Google claims that victory is in sight for its campaign to force websites to shift to encrypted HTTPS communications.
According to Google's latest Transparency Report, the level of HTTPS traffic on its Chrome web browser on Android has increased by half in the past year alone, up from 42 per cent to 64 per cent.
"It's only been a year, but HTTPS usage has already made some incredible progress," the tech giant said in a blog post. "HTTPS is easier and cheaper than ever before, and it enables both the best performance the web offers and powerful new features that are too sensitive for HTTP."
The company's Transparency report also claims that over 75 per cent of Chrome traffic on both ChromeOS and Mac is now protected thanks to HTTPS, up from 60 per cent on Mac and 67 per cent on Chrome OS a year ago.
More impressively, Google says that 71 of the top 100 sites on the web no use HTTPS by default, which is up from 37 sites just a year ago.
"We're also excited to see HTTPS usage increasing around the world," Google added.
It continued: "We've seen HTTPS usage surge recently in Japan; large sites like Rakuten, Cookpad, Ameblo, and Yahoo Japan all made major headway towards HTTPS in 2017. Because of this, we've seen HTTPS in Japan surge from 31 per cent to 55 per cent in the last year, measured via Chrome on Windows."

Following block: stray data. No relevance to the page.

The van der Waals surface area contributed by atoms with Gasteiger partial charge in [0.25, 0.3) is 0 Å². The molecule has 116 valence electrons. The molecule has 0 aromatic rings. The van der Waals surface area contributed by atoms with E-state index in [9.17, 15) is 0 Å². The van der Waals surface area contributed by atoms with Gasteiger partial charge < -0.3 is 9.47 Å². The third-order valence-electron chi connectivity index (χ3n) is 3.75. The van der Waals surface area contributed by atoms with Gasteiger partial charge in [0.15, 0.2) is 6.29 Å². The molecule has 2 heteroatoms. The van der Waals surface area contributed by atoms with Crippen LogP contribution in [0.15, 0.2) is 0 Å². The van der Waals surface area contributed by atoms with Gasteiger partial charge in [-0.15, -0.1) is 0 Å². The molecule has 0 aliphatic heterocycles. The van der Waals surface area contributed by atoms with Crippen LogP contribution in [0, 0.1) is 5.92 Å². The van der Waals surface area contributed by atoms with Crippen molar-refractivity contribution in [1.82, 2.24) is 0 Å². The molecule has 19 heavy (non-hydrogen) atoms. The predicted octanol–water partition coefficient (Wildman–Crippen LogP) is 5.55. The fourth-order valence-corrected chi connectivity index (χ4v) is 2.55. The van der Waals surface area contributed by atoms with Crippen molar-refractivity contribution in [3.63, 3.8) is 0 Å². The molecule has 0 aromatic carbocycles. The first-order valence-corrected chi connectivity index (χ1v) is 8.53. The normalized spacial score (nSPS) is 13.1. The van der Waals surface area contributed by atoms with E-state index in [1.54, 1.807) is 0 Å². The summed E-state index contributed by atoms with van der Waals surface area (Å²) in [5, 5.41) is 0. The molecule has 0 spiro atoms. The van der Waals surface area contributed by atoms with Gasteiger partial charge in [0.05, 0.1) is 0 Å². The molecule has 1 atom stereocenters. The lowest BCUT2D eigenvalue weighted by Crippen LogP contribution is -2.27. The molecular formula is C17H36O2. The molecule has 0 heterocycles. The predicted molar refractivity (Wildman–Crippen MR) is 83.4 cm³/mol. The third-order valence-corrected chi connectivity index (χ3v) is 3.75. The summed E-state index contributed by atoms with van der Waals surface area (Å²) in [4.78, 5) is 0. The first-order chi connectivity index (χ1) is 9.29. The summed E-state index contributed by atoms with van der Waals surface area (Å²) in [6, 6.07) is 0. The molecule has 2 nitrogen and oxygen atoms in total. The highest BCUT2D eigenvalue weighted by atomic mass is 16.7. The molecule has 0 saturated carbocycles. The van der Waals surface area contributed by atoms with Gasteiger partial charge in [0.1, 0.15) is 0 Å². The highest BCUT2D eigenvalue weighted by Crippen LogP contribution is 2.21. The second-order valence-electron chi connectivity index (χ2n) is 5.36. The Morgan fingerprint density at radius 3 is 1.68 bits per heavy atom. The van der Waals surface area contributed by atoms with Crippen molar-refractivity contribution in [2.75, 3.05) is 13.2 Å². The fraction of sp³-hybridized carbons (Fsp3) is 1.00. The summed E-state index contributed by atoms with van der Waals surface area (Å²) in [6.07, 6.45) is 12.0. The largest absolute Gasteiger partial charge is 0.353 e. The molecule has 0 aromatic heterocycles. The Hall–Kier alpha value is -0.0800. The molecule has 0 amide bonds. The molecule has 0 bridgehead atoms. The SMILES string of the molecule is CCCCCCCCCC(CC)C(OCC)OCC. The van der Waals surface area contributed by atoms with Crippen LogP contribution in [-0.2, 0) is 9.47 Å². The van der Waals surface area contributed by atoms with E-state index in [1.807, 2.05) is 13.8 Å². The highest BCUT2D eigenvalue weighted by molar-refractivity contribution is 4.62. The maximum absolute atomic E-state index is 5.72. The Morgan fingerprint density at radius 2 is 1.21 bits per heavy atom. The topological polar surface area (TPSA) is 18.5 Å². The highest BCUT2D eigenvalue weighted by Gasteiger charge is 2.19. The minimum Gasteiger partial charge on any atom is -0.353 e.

Google's report said the same upward trend has been noted in other regions, too, such as Brazil, where HTTPS is up from 50 per cent to 66 percent compared to 59 per cent to 73 per cent in the US.
Google has pushed hard for web sites to use encryption to secure web traffic, urging sites to use HTTPS - secure hyper-text transport protocol - over plain HTTP to transmit web pages to users.
The need for universal web encryption was clearly illustrated by the Edward Snowden NSA leaks in 2013, which showed how pervasive governments' spying on their citizens was.
Google ratcheted up its campaign in 2016 when it started down-ranking sites that did not deliver web pages in HTTPS format as standard.
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